Indianism and the “Mother Tongue”
In all these struggles—to counter the excessive influence of Tamil’s divinity and classicality, to wean Tamil speakers away from their infatuation with English, to create new vocabularies for use in scientific education and modern government, to fashion a language that would be understood by “the common folk”—Indianism relied extensively on Tamil’s status as “mother tongue.” In the Indianist regime, as indeed in Dravidianism, the speaker’s relationship to Tamil is cast in the intimate and familiar terms of a child’s interactions with its mother, rather than with some distant abstraction called “the classical tongue” or “the divine language.” Early in this century, Bharati (1937: 29) observed that “nations are made of homes.” For both these regimes, however, the nation is not merely made of homes; symbolically and discursively, it is home, a domain of selfless love and sibling solidarity, a realm of nonpolitics (Chatterjee 1989).
The language of the home acquired potency and validity for Indianism, precisely because it was imagined to be not the language of the colonized, Anglicized, public sphere. Untarnished by the West, it was the language of every Tamil speaker’s heart, mind, and true self, and hence the means through which anticolonial resistance could be launched. The home, however, was also the abode of the mother, imagined as the true bearer of all that was noble and spiritual about Tamil (and Indian) culture. Just as crucially, the mother was also the vehicle through whom Tamil, the “mother tongue,” would continue to be reproduced, even as in the outer, material world, away from the home, Tamil speakers, especially their menfolk, would perforce have to employ English. Not surprisingly, there was much agony among the devout over the alarming escalation in the use of English by women and girls, especially within the intimate and hitherto uncolonized space of the home. Why are we surprised, they asked, that there is no respect for Tamil when “even our women in their kitchens rejoice that they speak English” (Vasudeva Sharma 1928: 18)? An editorial in the nationalist daily Cutēcamittiraṉ (23 August 1917) similarly lamented that if this alarming trend were to continue, “we will be spoiled in every way.”
Although the construct of “mother tongue” frequently erupted in neo-Shaiva and classicist discourses, generating paradoxical formations such as “our divine mother tongue” or “our classical mother tongue,” it was with Indianism from the turn of the century that the term assumed both popularity and political saliency. English, it was argued, would only turn Tamil speakers (and other Indians) into clerks and accountants; their “mother tongue,” however, would transform them into patriots and citizens. As Kalyanasundaram declared in 1924, “The nation in which the mother tongue does not flourish will never achieve freedom.…The first step towards freedom is respect for the mother tongue” (Kalyanasundaranar 1935: 21).
Indianism was particularly concerned that such a “respect” for Indian languages was being denied by the colonial state’s classification of these as “vernaculars”—“the language of the slaves.” Thus S. Satyamurthy, a leading spokesman for the Congress Party, declared to the Madras Legislative Council in November 1928: “Vernacular means the tongue of slaves. I do not think we ought to insult our languages by calling them ‘vernaculars’ or tongues of slaves. Of course, the answer of the Englishman would be, ‘My vernacular is English.’ But he never uses the word ‘vernacular’ in connection with his mother tongue.”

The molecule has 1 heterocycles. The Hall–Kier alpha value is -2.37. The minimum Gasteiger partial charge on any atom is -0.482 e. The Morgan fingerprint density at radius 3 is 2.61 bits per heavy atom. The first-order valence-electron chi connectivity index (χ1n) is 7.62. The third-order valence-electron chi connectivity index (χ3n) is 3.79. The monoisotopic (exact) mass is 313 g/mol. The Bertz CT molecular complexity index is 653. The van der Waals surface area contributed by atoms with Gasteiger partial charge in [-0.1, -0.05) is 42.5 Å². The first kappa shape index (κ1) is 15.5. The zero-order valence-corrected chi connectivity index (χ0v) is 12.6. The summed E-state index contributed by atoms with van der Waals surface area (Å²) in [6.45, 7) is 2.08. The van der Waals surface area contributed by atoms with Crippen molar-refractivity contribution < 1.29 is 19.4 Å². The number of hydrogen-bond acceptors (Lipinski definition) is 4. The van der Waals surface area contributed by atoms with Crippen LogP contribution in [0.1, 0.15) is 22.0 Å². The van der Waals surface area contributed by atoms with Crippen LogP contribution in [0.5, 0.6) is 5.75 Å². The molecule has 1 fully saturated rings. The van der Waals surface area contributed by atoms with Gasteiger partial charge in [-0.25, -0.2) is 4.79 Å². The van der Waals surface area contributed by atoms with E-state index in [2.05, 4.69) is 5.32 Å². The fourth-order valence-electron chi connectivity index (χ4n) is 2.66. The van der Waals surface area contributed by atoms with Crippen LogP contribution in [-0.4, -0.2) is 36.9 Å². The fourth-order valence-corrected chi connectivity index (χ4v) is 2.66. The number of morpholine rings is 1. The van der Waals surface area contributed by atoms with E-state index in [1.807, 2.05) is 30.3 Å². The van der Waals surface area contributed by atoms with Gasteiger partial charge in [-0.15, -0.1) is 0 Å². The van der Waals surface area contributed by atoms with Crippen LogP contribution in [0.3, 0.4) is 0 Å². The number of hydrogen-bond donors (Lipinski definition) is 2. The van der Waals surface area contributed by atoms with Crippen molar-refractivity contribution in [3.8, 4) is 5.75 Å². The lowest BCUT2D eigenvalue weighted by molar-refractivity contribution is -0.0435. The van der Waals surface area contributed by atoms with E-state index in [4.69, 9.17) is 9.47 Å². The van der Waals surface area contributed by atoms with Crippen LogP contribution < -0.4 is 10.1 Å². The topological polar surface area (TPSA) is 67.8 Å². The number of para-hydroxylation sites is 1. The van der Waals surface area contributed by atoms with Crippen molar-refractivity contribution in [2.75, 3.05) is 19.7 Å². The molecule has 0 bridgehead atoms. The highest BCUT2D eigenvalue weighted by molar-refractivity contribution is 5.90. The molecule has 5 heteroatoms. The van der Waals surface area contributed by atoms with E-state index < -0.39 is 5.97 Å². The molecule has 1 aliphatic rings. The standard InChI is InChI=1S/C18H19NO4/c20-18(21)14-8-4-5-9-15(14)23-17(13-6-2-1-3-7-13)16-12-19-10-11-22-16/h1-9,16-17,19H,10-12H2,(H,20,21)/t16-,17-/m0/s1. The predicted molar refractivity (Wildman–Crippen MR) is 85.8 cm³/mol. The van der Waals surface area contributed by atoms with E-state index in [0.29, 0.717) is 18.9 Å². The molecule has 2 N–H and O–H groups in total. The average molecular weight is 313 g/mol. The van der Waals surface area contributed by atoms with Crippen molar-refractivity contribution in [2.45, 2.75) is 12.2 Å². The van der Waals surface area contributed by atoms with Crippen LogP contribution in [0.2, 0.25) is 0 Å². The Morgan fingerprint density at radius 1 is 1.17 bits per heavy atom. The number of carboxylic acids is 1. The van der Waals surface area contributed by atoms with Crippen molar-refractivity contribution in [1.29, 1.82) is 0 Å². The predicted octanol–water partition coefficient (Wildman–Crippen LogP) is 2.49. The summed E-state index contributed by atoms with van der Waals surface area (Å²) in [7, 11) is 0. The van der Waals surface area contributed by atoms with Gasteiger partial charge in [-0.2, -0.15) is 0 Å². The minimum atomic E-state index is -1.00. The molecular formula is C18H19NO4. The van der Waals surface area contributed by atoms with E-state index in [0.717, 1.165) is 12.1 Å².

Therefore, where classicism protested the categorization of Tamil as a “vernacular” by seeking recognition for its classicality, Indianism did so by insisting on its status as tāymoḻi (mother tongue)—as the language of the people, of their homes, and of their mothers. Consider the following statement from an essay entitled “Tāymoḻi,” written by Kalyanasundaram, that appeared in his Navacakti in 1924:
Every man reveres the woman who gives birth to him, the nation (nāṭu) where he was born, and the language he speaks, by referring to these as his “mother.” As much as the love he has for the mother who carried him, ought to be his love for the nation that delivers him, and the language that rears him. A man who does not revere his nation and his language is like the sinner who does not reverence his own mother. Indeed, the language that one speaks is the very wellspring of the love for one’s mother, and of devotion to one’s motherland. A man who is not devoted to the mother tongue he speaks is a man who has reviled his own mother and his own nation.
So endemic does the identification of language with motherhood become with Indianist discourse that even when Tamiḻttāy herself was not specifically invoked, Tamil and mothers came to be spoken of in identical terms. In his memoirs Sivagnanam, an autodidact who remembers learning much of his Tamil at his mother’s knee in her kitchen, writes, “As far as I am concerned, when I say Tamil is my ‘mother tongue,’ it is not rhetorical. It is really true. My knowledge of Tamil is my mother’s gift. For that reason, Tamil is my mother tongue” (Sivagnanam 1974: 868). For its devotees, there was nothing more natural than referring to their language as “mother tongue” because it was literally something they acquired from their mothers. It was, as Sivagnanam reminds us, their mothers’ gift.